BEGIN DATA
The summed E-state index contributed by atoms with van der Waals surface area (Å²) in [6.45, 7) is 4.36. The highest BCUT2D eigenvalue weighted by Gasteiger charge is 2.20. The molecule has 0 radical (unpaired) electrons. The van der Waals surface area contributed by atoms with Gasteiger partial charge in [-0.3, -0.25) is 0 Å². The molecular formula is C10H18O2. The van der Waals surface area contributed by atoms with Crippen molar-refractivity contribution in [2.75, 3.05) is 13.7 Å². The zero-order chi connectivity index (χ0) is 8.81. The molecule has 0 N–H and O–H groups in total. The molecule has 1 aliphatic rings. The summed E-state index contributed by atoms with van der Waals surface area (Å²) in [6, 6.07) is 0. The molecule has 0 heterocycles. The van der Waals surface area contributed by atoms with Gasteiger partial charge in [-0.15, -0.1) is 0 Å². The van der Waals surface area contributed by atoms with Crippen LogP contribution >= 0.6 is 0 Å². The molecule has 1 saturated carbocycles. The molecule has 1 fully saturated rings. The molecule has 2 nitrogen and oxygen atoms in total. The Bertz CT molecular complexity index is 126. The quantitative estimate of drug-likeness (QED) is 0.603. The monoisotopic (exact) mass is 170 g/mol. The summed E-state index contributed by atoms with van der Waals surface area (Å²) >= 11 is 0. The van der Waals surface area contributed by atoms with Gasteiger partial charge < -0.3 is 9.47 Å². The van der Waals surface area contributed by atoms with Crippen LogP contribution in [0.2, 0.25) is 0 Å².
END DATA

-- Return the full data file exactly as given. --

The summed E-state index contributed by atoms with van der Waals surface area (Å²) in [6.45, 7) is 4.36. The highest BCUT2D eigenvalue weighted by Gasteiger charge is 2.20. The molecule has 0 radical (unpaired) electrons. The van der Waals surface area contributed by atoms with Gasteiger partial charge in [-0.3, -0.25) is 0 Å². The molecular formula is C10H18O2. The van der Waals surface area contributed by atoms with Crippen molar-refractivity contribution in [2.75, 3.05) is 13.7 Å². The zero-order chi connectivity index (χ0) is 8.81. The molecule has 0 N–H and O–H groups in total. The molecule has 1 aliphatic rings. The summed E-state index contributed by atoms with van der Waals surface area (Å²) in [6, 6.07) is 0. The molecule has 0 heterocycles. The van der Waals surface area contributed by atoms with Gasteiger partial charge in [-0.15, -0.1) is 0 Å². The van der Waals surface area contributed by atoms with Crippen LogP contribution >= 0.6 is 0 Å². The molecule has 1 saturated carbocycles. The molecule has 1 fully saturated rings. The molecule has 2 nitrogen and oxygen atoms in total. The Bertz CT molecular complexity index is 126. The quantitative estimate of drug-likeness (QED) is 0.603. The monoisotopic (exact) mass is 170 g/mol. The summed E-state index contributed by atoms with van der Waals surface area (Å²) >= 11 is 0. The van der Waals surface area contributed by atoms with Gasteiger partial charge < -0.3 is 9.47 Å². The van der Waals surface area contributed by atoms with Crippen LogP contribution in [0.2, 0.25) is 0 Å².